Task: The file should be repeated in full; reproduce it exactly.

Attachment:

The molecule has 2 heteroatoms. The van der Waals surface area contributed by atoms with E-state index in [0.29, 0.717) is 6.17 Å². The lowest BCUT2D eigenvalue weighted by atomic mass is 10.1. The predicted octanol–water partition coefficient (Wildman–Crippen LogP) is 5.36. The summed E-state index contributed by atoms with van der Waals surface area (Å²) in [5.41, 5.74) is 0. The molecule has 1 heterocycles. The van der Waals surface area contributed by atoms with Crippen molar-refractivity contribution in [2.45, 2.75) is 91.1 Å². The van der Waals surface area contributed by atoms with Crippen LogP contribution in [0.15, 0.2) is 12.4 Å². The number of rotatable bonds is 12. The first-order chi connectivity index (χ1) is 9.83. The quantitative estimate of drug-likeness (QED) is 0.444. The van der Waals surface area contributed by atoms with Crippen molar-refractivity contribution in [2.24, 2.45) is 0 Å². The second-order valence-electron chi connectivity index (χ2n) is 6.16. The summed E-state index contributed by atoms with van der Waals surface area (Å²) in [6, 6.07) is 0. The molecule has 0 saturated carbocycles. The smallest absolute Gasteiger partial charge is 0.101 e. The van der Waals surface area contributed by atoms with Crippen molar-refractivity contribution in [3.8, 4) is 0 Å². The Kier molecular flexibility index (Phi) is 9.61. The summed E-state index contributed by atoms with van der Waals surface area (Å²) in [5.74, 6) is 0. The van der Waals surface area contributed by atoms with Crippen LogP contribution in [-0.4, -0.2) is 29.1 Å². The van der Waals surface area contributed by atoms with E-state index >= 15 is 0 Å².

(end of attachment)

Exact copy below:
The molecule has 2 heteroatoms. The van der Waals surface area contributed by atoms with E-state index in [0.29, 0.717) is 6.17 Å². The lowest BCUT2D eigenvalue weighted by atomic mass is 10.1. The predicted octanol–water partition coefficient (Wildman–Crippen LogP) is 5.36. The summed E-state index contributed by atoms with van der Waals surface area (Å²) in [5.41, 5.74) is 0. The molecule has 1 heterocycles. The van der Waals surface area contributed by atoms with Crippen molar-refractivity contribution in [2.45, 2.75) is 91.1 Å². The van der Waals surface area contributed by atoms with Crippen LogP contribution in [0.15, 0.2) is 12.4 Å². The number of rotatable bonds is 12. The first-order chi connectivity index (χ1) is 9.83. The quantitative estimate of drug-likeness (QED) is 0.444. The van der Waals surface area contributed by atoms with Crippen molar-refractivity contribution in [2.24, 2.45) is 0 Å². The second-order valence-electron chi connectivity index (χ2n) is 6.16. The summed E-state index contributed by atoms with van der Waals surface area (Å²) in [6, 6.07) is 0. The molecule has 0 saturated carbocycles. The smallest absolute Gasteiger partial charge is 0.101 e. The van der Waals surface area contributed by atoms with Crippen molar-refractivity contribution in [3.8, 4) is 0 Å². The Kier molecular flexibility index (Phi) is 9.61. The summed E-state index contributed by atoms with van der Waals surface area (Å²) in [5.74, 6) is 0. The van der Waals surface area contributed by atoms with Crippen LogP contribution in [-0.4, -0.2) is 29.1 Å². The van der Waals surface area contributed by atoms with E-state index >= 15 is 0 Å².